In the interview, Mr. Swan has spoken about the technical side of Intel and how the company plans to utilize its Fabs. The first question everyone was wondering was about the state of 10 nm. The node is doing well as three Fabs are ramping up capacity every day, and more products are expected to arrive on that node. Mr. Swan has also talked about outsourcing chip production, to which he responded by outlining the advantage Intel has with its Fabs. He said that outsourcing is what is giving us shortages like AMD and NVIDIA experience, and Intel had much less problems. Additionally, Mr. Swan was asked about the feasibility of new node development. To that, he responded that there is a possibility that Intel could license its competitor's node and produce it in their Fabs.

Intel 11th Gen Core "Rocket Lake-S" Processor Detailed Some More

Intel at a January 11, 2021 online media event (which we live-blogged here) revealed more information about its 11th Generation Core "Rocket Lake-S" desktop processor family. These chips succeed the 10th Gen Core "Comet Lake-S," and are built on the same Socket LGA1200 package, retaining backwards compatibility with Intel 400-series chipset motherboards with firmware updates; and native support with the upcoming Intel 500-series chipset motherboards. Intel in its media event confirmed that the top Core i9-11900K is an 8-core/16-thread processor, which will deliver the highest PC gaming performance possible when it comes out.

In its media event, Intel revealed a side-by-side comparison of the i9-11900K with a machine powered by the AMD Ryzen 9 5900X 12-core processor, where it's shown offering a mostly mid-single-digit-percentage performance lead over the AMD chip. In the "Metro Exodus" benchmark prominently highlighted in the Intel event, the i9-11900K is shown offering an average frame-rate of 156.54 FPS compared to 147.43 FPS of the 5900X (a 6.17% gain). VideoCardz tweeted a leaked Intel presentation slide with many more game test results where Intel compared the two chips. Intel's play with marketing "Rocket Lake-S" to gamers and PC enthusiasts will hence ride on the back of gaming performance leadership, and future-proofing against the new wave of productivity apps that leverage AI deep-learning, as "Rocket Lake-S" features DLBoost VNNI extensions that accelerate deep-learning neural-net building, training, and AI inference performance.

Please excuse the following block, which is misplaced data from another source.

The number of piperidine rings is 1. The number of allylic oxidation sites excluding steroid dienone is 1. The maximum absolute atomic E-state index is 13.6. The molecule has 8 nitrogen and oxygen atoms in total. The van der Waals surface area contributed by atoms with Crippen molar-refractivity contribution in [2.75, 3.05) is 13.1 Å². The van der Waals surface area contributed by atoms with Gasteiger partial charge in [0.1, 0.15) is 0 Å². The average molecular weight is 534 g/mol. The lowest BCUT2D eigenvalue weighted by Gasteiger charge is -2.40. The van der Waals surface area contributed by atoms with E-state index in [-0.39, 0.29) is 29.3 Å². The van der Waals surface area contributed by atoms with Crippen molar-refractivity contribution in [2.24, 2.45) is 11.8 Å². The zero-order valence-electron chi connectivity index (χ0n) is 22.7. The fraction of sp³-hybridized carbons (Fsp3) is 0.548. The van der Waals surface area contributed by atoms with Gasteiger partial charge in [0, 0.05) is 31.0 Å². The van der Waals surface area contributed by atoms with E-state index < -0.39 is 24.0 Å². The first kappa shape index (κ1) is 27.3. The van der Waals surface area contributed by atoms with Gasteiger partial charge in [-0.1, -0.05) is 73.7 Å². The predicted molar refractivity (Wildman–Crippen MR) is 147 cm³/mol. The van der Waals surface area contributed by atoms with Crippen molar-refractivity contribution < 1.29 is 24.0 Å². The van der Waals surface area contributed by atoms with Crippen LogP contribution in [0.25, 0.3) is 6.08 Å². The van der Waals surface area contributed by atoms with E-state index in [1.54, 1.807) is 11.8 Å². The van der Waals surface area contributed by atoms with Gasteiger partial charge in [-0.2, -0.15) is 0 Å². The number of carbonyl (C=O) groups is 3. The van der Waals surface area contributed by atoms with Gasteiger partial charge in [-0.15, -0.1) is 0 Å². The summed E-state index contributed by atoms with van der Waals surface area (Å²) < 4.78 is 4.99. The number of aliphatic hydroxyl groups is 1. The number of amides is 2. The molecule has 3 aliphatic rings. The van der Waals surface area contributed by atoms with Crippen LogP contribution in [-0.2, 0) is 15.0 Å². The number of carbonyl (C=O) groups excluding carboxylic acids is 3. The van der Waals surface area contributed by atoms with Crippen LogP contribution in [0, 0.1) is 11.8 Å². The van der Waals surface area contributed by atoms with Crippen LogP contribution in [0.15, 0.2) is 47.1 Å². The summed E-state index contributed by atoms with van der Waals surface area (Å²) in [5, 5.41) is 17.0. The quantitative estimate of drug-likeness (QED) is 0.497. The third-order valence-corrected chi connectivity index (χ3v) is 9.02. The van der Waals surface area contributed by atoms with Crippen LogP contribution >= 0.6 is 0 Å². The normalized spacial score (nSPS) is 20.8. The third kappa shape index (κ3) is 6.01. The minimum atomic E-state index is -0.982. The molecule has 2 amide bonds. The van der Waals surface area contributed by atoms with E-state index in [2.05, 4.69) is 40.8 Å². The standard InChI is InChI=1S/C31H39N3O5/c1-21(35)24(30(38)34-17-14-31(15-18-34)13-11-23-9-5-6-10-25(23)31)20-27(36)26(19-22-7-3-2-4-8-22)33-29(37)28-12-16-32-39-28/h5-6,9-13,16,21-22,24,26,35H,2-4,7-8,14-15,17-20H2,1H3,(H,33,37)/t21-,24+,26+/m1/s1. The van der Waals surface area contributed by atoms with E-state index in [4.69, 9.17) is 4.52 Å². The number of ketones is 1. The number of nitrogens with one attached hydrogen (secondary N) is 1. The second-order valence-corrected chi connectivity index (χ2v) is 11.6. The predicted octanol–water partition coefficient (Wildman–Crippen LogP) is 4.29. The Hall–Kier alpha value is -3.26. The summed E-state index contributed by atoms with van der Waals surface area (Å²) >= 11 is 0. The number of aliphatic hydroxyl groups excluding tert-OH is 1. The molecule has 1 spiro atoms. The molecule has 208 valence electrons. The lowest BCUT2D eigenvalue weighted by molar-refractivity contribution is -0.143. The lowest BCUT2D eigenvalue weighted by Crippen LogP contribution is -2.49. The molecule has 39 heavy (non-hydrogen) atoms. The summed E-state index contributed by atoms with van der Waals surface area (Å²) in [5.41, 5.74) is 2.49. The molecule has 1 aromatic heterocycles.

Dynabook Rolls Out New Satellite Pro Laptop Series

Dynabook Americas, Inc., a leading provider of professional-grade laptops, today introduced the Satellite Pro laptop series. The company also announced a strategic relationship with SYNNEX Corporation (NYSE: SNX), a leading provider of distribution, systems design and integration services for the technology industry, to handle the United States distribution of its new Satellite Pro laptops and expand its reach into the small and medium business sectors. At launch, the Satellite Pro series will consist of three new models, including the 14-inch Satellite Pro C40, 15.6-inch Satellite Pro C50 and 15.6-inch Satellite Pro L50 with prices starting at $499.99 (MSRP).

Dynabook's Satellite Pro laptop series feature modern designs, a unique commitment to quality and all-round computing capabilities that deliver exceptional value ready for the most demanding tasks required by both professionals and students. Dynabook will offer multiple configurations of the three new Satellite Pro laptops featuring a mix of 10th Gen Intel Core processors and Windows 10 choices, including four Satellite Pro C50 and three Satellite Pro C40 options with prices starting at $499.99 (MSRP). The Satellite Pro L50 configuration will feature a 10th Gen Intel Core processor, Windows 10 Pro, NVIDIA graphics and priced at $899.99 (MSRP).

Hedge Fund Urges Intel to Outsource Chip Production: Reuters

Intel is familiar with chip manufacturing problems since the company started the development of a 10 nm silicon semiconductor node. The latest node is coming years late with many IPs getting held back thanks to the inability of the company to produce it. All of Intel's chip production was historically happening at Intel's facilities, however, given the fact that the demand for 14 nm products is exceeding production capability, the company was forced to turn to external foundries like TSMC to compensate for its lack of capacity. TSMC has a contract with Intel to produce silicon for things like chipsets, which is offloading a lot of capacity for the company. Today, thanks to the exclusive information obtained by Reuters, we have information that a certain New York hedge fund, Third Point LLC, is advising the company about the future of its manufacturing.